Patrick Reed goes back to his San Antonio roots, and his own family, to find a fill-in caddy

Maybe there was a loss of momentum when Patrick Reed took a week off after winning the PGA Tour’s Humana Challenge. His caddy doesn’t think so.

“It shouldn’t,” said Kessler Karain, who took up the bag for Reed in December. “He has a really great work ethic. He knows everything about a course when he shows up for the first round. And when I say he works, I mean it’s every day that he’s working.”

Reed, who was born 23 years ago in San Antonio, missed the Farmers Insurance Open in San Diego with a rib injury but returned at Pebble Beach.

Karain, who turned 25 in January, is a graduate of UTSA and was working as a medical-equipment sales rep in San Antonio when he got a call about becoming Reed’s caddy. The San Antonio ties between Reed and Karain were a coincidence. The logical connection between the two was Karain’s sister Justine. She’s married to Reed and was his caddy until it was time to take maternity leave. The Reed’s are expecting the birth of their daughter this spring.

“When Justine and Patrick called me and asked if I would think about filling in (during Justine’s maternity leave), my response was ‘What’s there to think about,'” Karain said. “I was good at what I did (as a medical-sales rep). And when I put in my two-weeks notice, I left on good terms and everyone on my job and my friends were incredibly happy for me and told me to go for it.”

So Karain left behind the world of selling insulin pumps and started reading putts, tending flagsticks and providing yardages to pins and bunkers for Reed. He met up with his brother-in-law and trained at the Houston-area golf course not far from the Reeds’ home in Spring.

His first-on-the-job assignment? That landed him on Maui for the PGA Tour’s swing through Hawaii at the Hyundai Tournament of Champions, where Reed finished 16th and earned $100,000. Getting a cut of the check (caddies generally make anywhere from five percent to possibly more than 10 percent of a player’s winnings) and seeing whales blowing through the Blue Pacific not far off in the distance from the fairways gets Karain a nomination for career move of the year. When Reed won the Humana, the first-place check was just a little more than $1 million.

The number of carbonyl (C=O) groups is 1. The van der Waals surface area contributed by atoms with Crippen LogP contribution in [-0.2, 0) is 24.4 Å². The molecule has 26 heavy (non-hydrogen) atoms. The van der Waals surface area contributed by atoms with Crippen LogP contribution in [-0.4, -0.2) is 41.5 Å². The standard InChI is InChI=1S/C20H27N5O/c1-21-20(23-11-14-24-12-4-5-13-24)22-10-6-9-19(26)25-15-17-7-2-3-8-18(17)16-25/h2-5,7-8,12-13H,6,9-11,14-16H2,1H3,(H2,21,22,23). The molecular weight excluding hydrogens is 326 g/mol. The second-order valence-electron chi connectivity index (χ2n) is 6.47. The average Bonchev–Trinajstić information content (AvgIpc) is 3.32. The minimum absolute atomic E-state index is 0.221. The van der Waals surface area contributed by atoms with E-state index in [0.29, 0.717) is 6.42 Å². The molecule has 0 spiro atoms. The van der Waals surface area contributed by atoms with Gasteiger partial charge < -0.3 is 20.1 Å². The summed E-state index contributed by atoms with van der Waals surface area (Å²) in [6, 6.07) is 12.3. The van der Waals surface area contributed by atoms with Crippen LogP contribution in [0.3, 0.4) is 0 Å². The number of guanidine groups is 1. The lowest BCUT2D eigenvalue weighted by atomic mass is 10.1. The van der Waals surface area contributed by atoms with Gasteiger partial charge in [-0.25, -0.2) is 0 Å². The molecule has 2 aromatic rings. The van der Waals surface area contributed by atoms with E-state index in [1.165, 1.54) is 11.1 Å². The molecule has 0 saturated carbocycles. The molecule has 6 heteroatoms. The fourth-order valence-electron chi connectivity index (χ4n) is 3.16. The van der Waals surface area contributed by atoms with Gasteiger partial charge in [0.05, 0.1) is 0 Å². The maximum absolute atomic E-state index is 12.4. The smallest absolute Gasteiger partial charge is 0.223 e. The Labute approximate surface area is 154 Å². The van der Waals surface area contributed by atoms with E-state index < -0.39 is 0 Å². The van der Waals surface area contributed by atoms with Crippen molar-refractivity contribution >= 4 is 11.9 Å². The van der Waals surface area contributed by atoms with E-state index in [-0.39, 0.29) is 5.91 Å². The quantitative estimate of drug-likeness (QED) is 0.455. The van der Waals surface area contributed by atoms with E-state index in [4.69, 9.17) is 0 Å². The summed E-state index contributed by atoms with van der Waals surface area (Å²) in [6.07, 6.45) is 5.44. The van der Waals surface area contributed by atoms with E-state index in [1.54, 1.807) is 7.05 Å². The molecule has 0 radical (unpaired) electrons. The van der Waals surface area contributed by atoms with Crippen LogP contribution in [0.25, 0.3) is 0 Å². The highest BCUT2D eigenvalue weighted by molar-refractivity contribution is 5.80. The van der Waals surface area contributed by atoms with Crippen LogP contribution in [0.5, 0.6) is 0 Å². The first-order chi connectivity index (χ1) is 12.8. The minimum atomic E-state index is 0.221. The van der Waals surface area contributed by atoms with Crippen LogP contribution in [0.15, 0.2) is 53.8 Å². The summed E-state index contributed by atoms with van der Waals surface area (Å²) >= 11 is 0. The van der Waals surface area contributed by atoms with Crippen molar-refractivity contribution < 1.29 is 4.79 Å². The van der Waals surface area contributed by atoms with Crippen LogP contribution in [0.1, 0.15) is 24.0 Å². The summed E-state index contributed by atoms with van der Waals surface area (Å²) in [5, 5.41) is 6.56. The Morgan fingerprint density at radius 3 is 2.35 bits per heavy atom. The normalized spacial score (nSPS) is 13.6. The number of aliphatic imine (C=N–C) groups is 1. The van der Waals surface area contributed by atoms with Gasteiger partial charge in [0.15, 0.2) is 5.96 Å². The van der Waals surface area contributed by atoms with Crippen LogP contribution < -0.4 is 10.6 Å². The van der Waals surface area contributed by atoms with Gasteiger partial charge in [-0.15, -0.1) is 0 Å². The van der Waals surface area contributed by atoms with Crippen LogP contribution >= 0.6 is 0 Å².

“I don’t have a girlfriend, no kids, so why not go travel and see the best golf courses in the world?,” Karain said. “It’s the best office you can have.”

Karain said he’ll look at getting back into medical-equipment sales, or explore opportunities in real estate, when Justine returns as caddy around Memorial Day. But he’s enjoying watching his brother-in-law’s career take off. Reed has two wins on Tour, and this is less than two years from the time Reed had to go through Monday qualifying or sponsor’s exemptions to get a spot in the field (he was given a sponsor’s exemption for the 2012 Valero Texas Open in San Antonio and finished 35th).

So, Reed’s success is long past the fluke stage, if it ever was fluky. He helped his high school in Baton Rouge, La., win two state championships and he was on back-to-back NCAA Division I national title teams at Augusta (Ga.) State. During the NCAAs he won match-play competitions twice over Peter Uihlien when Uihlein was reigning U.S. Amateur champ and defending NCAA champ, and also over current Tour players Harris English, Chesson Hadley and Brooks Koepka.

Reed’s win at Humana came with three consecutive 63s to set a PGA Tour record 27-under-par after 54 holes. And his first Tour victory at the Wyndham Championship in August came in a playoff over Jordan Spieth.

“Anytime we’re out there,” Karain said, “there are a lot lot players who come up to him and tell him ‘You absolutely deserve to be here.'”Humana Challenge in partnership with the Clinton Foundation - Final Round


About longlostgolfer

This is the correspondent in San Antonio.
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